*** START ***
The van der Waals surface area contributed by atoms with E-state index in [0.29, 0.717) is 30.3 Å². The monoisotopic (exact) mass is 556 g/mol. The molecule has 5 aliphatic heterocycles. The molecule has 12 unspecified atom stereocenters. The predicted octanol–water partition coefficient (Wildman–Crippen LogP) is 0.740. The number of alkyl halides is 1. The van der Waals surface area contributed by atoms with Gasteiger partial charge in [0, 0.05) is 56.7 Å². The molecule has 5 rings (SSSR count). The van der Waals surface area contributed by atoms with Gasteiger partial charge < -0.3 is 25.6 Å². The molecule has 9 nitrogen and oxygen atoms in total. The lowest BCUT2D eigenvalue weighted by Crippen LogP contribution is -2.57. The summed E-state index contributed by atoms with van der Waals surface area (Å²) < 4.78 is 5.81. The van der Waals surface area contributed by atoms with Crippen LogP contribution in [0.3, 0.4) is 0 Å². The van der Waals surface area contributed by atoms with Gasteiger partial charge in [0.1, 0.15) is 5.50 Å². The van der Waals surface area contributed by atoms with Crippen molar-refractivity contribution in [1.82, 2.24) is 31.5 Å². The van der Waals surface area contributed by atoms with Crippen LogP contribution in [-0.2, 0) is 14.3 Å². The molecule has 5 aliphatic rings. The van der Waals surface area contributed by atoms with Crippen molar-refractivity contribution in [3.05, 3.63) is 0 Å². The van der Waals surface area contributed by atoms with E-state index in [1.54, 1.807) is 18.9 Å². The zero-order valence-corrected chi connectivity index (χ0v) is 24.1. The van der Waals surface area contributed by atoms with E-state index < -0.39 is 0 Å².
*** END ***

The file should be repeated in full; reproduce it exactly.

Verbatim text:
The van der Waals surface area contributed by atoms with E-state index in [0.29, 0.717) is 30.3 Å². The monoisotopic (exact) mass is 556 g/mol. The molecule has 5 aliphatic heterocycles. The molecule has 12 unspecified atom stereocenters. The predicted octanol–water partition coefficient (Wildman–Crippen LogP) is 0.740. The number of alkyl halides is 1. The van der Waals surface area contributed by atoms with Gasteiger partial charge in [0, 0.05) is 56.7 Å². The molecule has 5 rings (SSSR count). The van der Waals surface area contributed by atoms with Gasteiger partial charge < -0.3 is 25.6 Å². The molecule has 9 nitrogen and oxygen atoms in total. The lowest BCUT2D eigenvalue weighted by Crippen LogP contribution is -2.57. The summed E-state index contributed by atoms with van der Waals surface area (Å²) < 4.78 is 5.81. The van der Waals surface area contributed by atoms with Crippen LogP contribution in [0.3, 0.4) is 0 Å². The van der Waals surface area contributed by atoms with Gasteiger partial charge in [0.1, 0.15) is 5.50 Å². The van der Waals surface area contributed by atoms with Crippen molar-refractivity contribution in [1.82, 2.24) is 31.5 Å². The van der Waals surface area contributed by atoms with Crippen LogP contribution in [-0.2, 0) is 14.3 Å². The molecule has 5 aliphatic rings. The van der Waals surface area contributed by atoms with Crippen molar-refractivity contribution in [3.05, 3.63) is 0 Å². The van der Waals surface area contributed by atoms with E-state index in [1.54, 1.807) is 18.9 Å². The zero-order valence-corrected chi connectivity index (χ0v) is 24.1. The van der Waals surface area contributed by atoms with E-state index < -0.39 is 0 Å².